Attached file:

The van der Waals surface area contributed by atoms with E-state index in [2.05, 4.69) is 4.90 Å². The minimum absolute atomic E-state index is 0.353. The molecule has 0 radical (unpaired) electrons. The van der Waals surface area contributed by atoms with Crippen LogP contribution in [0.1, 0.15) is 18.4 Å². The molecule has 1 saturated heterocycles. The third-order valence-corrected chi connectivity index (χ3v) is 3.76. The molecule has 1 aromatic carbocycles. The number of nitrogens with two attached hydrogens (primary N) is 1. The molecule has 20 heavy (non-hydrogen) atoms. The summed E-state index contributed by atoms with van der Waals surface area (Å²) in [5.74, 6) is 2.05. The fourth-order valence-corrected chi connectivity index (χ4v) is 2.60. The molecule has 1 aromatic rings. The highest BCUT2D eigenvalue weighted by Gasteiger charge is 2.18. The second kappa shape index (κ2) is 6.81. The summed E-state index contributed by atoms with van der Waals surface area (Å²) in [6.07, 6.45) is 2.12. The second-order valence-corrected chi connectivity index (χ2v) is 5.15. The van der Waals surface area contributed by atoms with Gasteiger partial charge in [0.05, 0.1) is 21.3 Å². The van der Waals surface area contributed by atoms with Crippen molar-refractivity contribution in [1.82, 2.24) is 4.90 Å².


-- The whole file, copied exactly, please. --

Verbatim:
The van der Waals surface area contributed by atoms with E-state index in [2.05, 4.69) is 4.90 Å². The minimum absolute atomic E-state index is 0.353. The molecule has 0 radical (unpaired) electrons. The van der Waals surface area contributed by atoms with Crippen LogP contribution in [0.1, 0.15) is 18.4 Å². The molecule has 1 saturated heterocycles. The third-order valence-corrected chi connectivity index (χ3v) is 3.76. The molecule has 1 aromatic carbocycles. The number of nitrogens with two attached hydrogens (primary N) is 1. The molecule has 20 heavy (non-hydrogen) atoms. The summed E-state index contributed by atoms with van der Waals surface area (Å²) in [5.74, 6) is 2.05. The fourth-order valence-corrected chi connectivity index (χ4v) is 2.60. The molecule has 1 aromatic rings. The highest BCUT2D eigenvalue weighted by Gasteiger charge is 2.18. The second kappa shape index (κ2) is 6.81. The summed E-state index contributed by atoms with van der Waals surface area (Å²) in [6.07, 6.45) is 2.12. The second-order valence-corrected chi connectivity index (χ2v) is 5.15. The van der Waals surface area contributed by atoms with Gasteiger partial charge in [0.05, 0.1) is 21.3 Å². The van der Waals surface area contributed by atoms with Crippen molar-refractivity contribution in [1.82, 2.24) is 4.90 Å².